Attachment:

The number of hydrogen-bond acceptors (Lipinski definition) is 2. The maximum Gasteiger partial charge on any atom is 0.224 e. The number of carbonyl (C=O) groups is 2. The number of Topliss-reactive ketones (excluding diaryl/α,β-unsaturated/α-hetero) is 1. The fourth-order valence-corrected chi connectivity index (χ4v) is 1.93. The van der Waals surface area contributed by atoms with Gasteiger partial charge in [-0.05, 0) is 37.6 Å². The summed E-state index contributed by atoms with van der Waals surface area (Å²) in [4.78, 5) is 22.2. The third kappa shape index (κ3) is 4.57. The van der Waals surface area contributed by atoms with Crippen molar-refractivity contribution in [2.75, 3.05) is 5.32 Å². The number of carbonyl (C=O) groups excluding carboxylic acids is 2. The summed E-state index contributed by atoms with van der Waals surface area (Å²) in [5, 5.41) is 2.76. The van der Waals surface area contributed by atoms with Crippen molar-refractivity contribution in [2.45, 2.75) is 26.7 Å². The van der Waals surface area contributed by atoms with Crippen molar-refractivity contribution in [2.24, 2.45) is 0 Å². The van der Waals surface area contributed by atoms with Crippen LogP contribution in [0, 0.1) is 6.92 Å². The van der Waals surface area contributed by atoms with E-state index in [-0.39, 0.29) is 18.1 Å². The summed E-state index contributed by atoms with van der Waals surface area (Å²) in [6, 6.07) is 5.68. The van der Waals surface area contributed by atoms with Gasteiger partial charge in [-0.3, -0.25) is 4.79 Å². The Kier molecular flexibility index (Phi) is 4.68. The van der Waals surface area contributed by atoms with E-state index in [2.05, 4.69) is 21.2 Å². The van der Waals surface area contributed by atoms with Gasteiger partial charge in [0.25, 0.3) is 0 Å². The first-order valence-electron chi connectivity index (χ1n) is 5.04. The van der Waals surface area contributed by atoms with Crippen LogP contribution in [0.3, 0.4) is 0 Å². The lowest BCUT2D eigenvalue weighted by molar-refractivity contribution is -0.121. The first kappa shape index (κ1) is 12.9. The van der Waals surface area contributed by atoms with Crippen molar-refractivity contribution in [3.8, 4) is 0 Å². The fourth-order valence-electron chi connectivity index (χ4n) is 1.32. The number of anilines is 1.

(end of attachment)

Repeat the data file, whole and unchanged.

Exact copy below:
The number of hydrogen-bond acceptors (Lipinski definition) is 2. The maximum Gasteiger partial charge on any atom is 0.224 e. The number of carbonyl (C=O) groups is 2. The number of Topliss-reactive ketones (excluding diaryl/α,β-unsaturated/α-hetero) is 1. The fourth-order valence-corrected chi connectivity index (χ4v) is 1.93. The van der Waals surface area contributed by atoms with Gasteiger partial charge in [-0.05, 0) is 37.6 Å². The summed E-state index contributed by atoms with van der Waals surface area (Å²) in [4.78, 5) is 22.2. The third kappa shape index (κ3) is 4.57. The van der Waals surface area contributed by atoms with Crippen molar-refractivity contribution in [2.75, 3.05) is 5.32 Å². The number of carbonyl (C=O) groups excluding carboxylic acids is 2. The summed E-state index contributed by atoms with van der Waals surface area (Å²) in [5, 5.41) is 2.76. The van der Waals surface area contributed by atoms with Crippen molar-refractivity contribution in [2.45, 2.75) is 26.7 Å². The van der Waals surface area contributed by atoms with Crippen molar-refractivity contribution in [2.24, 2.45) is 0 Å². The van der Waals surface area contributed by atoms with Crippen LogP contribution in [0, 0.1) is 6.92 Å². The van der Waals surface area contributed by atoms with E-state index in [-0.39, 0.29) is 18.1 Å². The summed E-state index contributed by atoms with van der Waals surface area (Å²) in [6, 6.07) is 5.68. The van der Waals surface area contributed by atoms with Gasteiger partial charge in [-0.3, -0.25) is 4.79 Å². The Kier molecular flexibility index (Phi) is 4.68. The van der Waals surface area contributed by atoms with E-state index in [2.05, 4.69) is 21.2 Å². The van der Waals surface area contributed by atoms with Gasteiger partial charge in [0.25, 0.3) is 0 Å². The first-order valence-electron chi connectivity index (χ1n) is 5.04. The van der Waals surface area contributed by atoms with Crippen LogP contribution in [0.3, 0.4) is 0 Å². The lowest BCUT2D eigenvalue weighted by molar-refractivity contribution is -0.121. The first kappa shape index (κ1) is 12.9. The van der Waals surface area contributed by atoms with Crippen molar-refractivity contribution in [3.8, 4) is 0 Å². The fourth-order valence-electron chi connectivity index (χ4n) is 1.32. The number of anilines is 1.